These Dow Stocks Won for the Right Reasons
Although we don't believe in timing the market or panicking over daily movements, we do like to keep an eye on market changes -- just in case they're material to our investing thesis.
This article features Nike, Microsoft, Ford, and Pfizer. Fool contributor Dan Caplinger doesn't own shares of Nike, Microsoft, Ford, or Pfizer. The Motley Fool recommends Ford and Nike. The Motley Fool owns shares of Ford, Microsoft, and Nike.
Too often, investors focus too much on short-term concerns that have little chance to ballooning into long-term threats. For instance, the current fears about the potential shutdown of the U.S. government left investors on edge, helping to send the Dow Jones Industrials to their fourth daily loss for the week, finishing down 70 points.
It's not unreasonable to think that a possible shutdown would have some measurable effect on the economy. But for those with a truly long-term perspective, all but the absolute worst-case scenarios wouldn't have any lasting impact on economic growth prospects in general, or on particular companies and their stocks. Bidding down share prices, therefore, doesn't make much sense, especially for companies with strong prospects.
Several of the Dow's winners stuck to that longer-term view in pushing higher. Admittedly, Nike's 4.7% jump was partially driven by short-term investors' focus on quarterly earnings, which, in the athletic shoe and apparel giant's case, were quite impressive. Yet, the share-price rise also reflected enthusiasm about Nike's future, especially as it has weathered a substantial storm from revenue compression in China to keep its core North American market strong. Nike's strength bodes well for many of its U.S. peers that are hoping not to have to rely on China's faster GDP growth rates to bolster their success.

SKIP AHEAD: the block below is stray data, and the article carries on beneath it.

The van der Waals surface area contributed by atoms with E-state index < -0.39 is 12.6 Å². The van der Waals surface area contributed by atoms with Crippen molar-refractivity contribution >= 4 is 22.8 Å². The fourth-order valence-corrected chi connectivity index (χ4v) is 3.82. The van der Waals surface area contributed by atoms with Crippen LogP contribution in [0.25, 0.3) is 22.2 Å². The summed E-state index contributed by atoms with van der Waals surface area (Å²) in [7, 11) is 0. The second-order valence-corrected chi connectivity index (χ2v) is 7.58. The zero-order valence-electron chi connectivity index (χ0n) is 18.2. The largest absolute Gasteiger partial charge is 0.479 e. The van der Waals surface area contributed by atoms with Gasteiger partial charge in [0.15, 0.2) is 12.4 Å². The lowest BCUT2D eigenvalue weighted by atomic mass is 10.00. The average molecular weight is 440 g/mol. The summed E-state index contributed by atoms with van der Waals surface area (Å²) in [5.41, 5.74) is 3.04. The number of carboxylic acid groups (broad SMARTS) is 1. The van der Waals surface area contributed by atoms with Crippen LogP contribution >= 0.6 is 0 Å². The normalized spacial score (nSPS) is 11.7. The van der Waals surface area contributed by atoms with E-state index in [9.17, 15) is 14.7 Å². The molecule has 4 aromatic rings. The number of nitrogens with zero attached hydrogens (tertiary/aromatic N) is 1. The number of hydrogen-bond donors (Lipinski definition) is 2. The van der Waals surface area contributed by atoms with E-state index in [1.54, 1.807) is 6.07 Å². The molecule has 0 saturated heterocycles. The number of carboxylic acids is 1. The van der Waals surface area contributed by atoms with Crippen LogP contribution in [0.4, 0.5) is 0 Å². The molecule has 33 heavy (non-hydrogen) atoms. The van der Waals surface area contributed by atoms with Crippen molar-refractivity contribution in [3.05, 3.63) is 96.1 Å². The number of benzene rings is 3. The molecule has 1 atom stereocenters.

Microsoft's 1.5% gain also has the long-term future in mind, as investors speculate about whether turnaround specialist Alan Mulally will leave Ford to join the beleaguered tech giant. Mulally's success at Ford has been extraordinary, helping the automaker avoid the stigma of bankruptcy that both of its Big 3 peers went through, and returning Ford to profitability. Although some will argue that Microsoft needs someone more familiar with the tech business at the helm, the message the company should hear loud and clear is that shareholders want someone who can recognize long-term challenges for Microsoft, and solve them favorably.
Finally, Pfizer overcame controversy over its Tygacil antibiotic drug to finish up 1.25%. The FDA said that new findings about Tygacil supported its earlier assertion that Tygacil had greater risk of death than similar drugs and, as a result, the FDA will require Pfizer to issue a warning on the drug's label. Yet, while shareholders might have taken the news as an opportunity to push share prices sharply lower, they instead focused more on the drugmaker's overall favorable prospects. In recognizing that the incident is relatively minor in terms of the scale of Pfizer's business, investors put the Tygacil problems in the proper perspective.
Invest in better treatments
Pfizer has made many life-changing medications, but, for investors, your best way to play the health-care space is to find biotech companies that shun the status quo and instead discover revolutionary, groundbreaking technologies. In the Motley Fool's brand-new FREE report, "2 Game-Changing Biotechs Revolutionizing the Way We Treat Cancer," find out about a new technology that big pharma is endorsing through partnerships, and the two companies that are set to profit from this emerging drug class. Click here to get your copy today.
The article These Dow Stocks Won for the Right Reasons originally appeared on Fool.com.Fool contributor Dan Caplinger has no position in any stocks mentioned. You can follow him on Twitter @DanCaplinger. Try any of our Foolish newsletter services free for 30 days. We Fools may not all hold the same opinions, but we all believe that considering a diverse range of insights makes us better investors. The Motley Fool has a disclosure policy.